The Future of Work

jklmnop

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What do you think about the future of work? Are we on the bleeding edge of the workplace? Will crowdwork be the norm or is it a blip? Is UBI our potential reality or a way for billionaire tech bros to assuage their guilt at disrupting hundreds of industries (or both)?

Talk about the future of work here. Research welcome. Keep it respectful
 

jklmnop

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From the daily thread:

There is NEVER going to be a KILLER script or tool that allows workers to avoid using their own intelligence in playing the mturk game. There might seem to be in the short term, but that is illusion.
I gotta quote this, too (took a minute to read through). There is no magic money button for mturk. Hard work and smart work will always result in a better daily than simple reliance on any one script.

That said, scripted tools for crowdwork are more sophisticated today than they were a year ago, and a year from now they will be more sophisticated than they are today. It is the nature of the work, and you either keep up or give up. Tbh if you start doing this work and you find you like scripting, customizing, working w/ web pages, you are waaaaay better off in the long run learning how to code in some Javascript frameworks or Python than turking. Figure out how turking can fit into your proactive, long-term goals, not your short-term reactive life.

And while you're at it pls find me another 4 hours in every day because I am behind on my damn IT and Python studies this summer...
"That said, scripted tools for crowdwork are more sophisticated today than they were a year ago, and a year from now they will be more sophisticated than they are today."
I think this is very true, and far more important than most people recognize, since in the long run it makes "crowdwork" far more viable. It is far from clear to me that even Mr. Bezos has fully grasped this, although he is obviously killing it in other realms. (What I mean is that the continuing recognition that better and better tools are possible in "crowdwork" is going to draw more and more people in, and people will be able to find their level, and work to improve their level... that is pretty much the way it is right now, but many don't realize it...)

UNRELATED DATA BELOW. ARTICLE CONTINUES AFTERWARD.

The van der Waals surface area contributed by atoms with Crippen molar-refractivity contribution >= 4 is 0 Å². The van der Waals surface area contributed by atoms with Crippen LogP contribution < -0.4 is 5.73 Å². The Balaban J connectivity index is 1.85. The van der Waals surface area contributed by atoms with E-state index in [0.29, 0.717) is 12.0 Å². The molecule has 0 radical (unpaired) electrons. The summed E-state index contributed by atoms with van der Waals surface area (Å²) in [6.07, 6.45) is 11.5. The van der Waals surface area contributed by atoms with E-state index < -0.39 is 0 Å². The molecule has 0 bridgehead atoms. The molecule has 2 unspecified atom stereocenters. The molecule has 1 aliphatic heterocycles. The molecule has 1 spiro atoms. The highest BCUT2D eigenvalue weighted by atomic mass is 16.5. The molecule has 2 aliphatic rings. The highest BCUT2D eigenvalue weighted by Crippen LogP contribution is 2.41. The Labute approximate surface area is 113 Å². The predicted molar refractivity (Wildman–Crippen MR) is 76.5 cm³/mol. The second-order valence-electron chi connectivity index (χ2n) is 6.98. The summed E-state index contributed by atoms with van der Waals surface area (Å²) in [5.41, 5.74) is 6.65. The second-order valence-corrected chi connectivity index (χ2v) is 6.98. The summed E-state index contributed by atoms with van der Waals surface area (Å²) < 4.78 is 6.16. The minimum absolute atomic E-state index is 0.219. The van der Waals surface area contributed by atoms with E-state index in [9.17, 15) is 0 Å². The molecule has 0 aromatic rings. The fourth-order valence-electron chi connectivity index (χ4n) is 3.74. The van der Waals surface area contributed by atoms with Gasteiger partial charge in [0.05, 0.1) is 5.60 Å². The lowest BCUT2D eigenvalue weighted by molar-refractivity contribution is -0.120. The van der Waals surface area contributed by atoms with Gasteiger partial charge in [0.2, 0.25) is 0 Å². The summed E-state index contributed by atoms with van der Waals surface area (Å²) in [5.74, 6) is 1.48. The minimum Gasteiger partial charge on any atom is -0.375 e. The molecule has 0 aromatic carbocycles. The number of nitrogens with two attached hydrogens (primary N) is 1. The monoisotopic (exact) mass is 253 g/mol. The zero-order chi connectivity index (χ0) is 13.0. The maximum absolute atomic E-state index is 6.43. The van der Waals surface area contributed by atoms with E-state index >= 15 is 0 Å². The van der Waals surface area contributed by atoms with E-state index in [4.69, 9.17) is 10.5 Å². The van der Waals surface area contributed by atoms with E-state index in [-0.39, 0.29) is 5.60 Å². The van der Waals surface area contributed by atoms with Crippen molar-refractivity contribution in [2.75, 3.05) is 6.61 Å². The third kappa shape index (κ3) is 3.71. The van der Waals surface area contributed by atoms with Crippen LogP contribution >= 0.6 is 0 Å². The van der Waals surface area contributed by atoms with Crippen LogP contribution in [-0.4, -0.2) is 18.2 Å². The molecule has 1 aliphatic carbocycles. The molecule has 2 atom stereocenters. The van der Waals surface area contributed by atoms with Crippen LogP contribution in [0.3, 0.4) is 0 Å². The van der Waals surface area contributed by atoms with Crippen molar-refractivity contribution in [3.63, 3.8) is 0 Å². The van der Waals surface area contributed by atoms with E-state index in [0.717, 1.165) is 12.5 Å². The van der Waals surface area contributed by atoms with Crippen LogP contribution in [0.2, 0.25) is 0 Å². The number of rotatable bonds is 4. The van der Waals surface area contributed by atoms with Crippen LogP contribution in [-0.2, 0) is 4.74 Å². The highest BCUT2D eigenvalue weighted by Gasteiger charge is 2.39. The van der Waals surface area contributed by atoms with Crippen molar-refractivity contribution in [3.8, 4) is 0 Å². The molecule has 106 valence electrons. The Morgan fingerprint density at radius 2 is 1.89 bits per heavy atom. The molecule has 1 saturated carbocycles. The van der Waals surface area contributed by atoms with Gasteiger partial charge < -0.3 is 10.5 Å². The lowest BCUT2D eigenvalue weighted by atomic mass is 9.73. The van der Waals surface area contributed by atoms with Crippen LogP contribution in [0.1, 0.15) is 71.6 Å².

That's certainly possible, but without a wage floor, it is increasingly likely (imo) that the online marketplace for work will split into two: highly-skilled workers doing tasks that can't be automated/MLed, and then workers in the developing world being paid wages that would be unsustainable in the US. We're already seeing this now with the proliferation of crowdwork platforms (for specialized/skilled labor) and the race to create successful autonomous vehicles (for everything else). Companies are creating entire workforces overseas and paying them peanuts. These jobs will never be available to American workers because the companies have decided they don't have to pay more than $1-2/hr for the work (for things like image annotation). Edit to add - the middle ground that your garden variety, general-purpose turker inhabits right now will probably be gone in a few years, replaced by platform and work specialization.

The better tools? They're being used to bridge the technological divide that to this point has prevented such outsourcing. They're being used to service that $1-2/hr workforce, not to make things ANY better here. They will not be used for good. Anyone who doesn't see a role for themselves in that "highly-skilled" bracket should start figuring out one, now.
I think you are raising the issues that need to be debated at length, but they are not. We are about to lose this daily thread and to veer too much into politics for the thread, so I'll try to be precise: I think that the pool of potentially highly skilled workers who in some sense actively reject "credentialism" and the "W-2" lifestyle is only going to increase. But this is a very, very complex issue.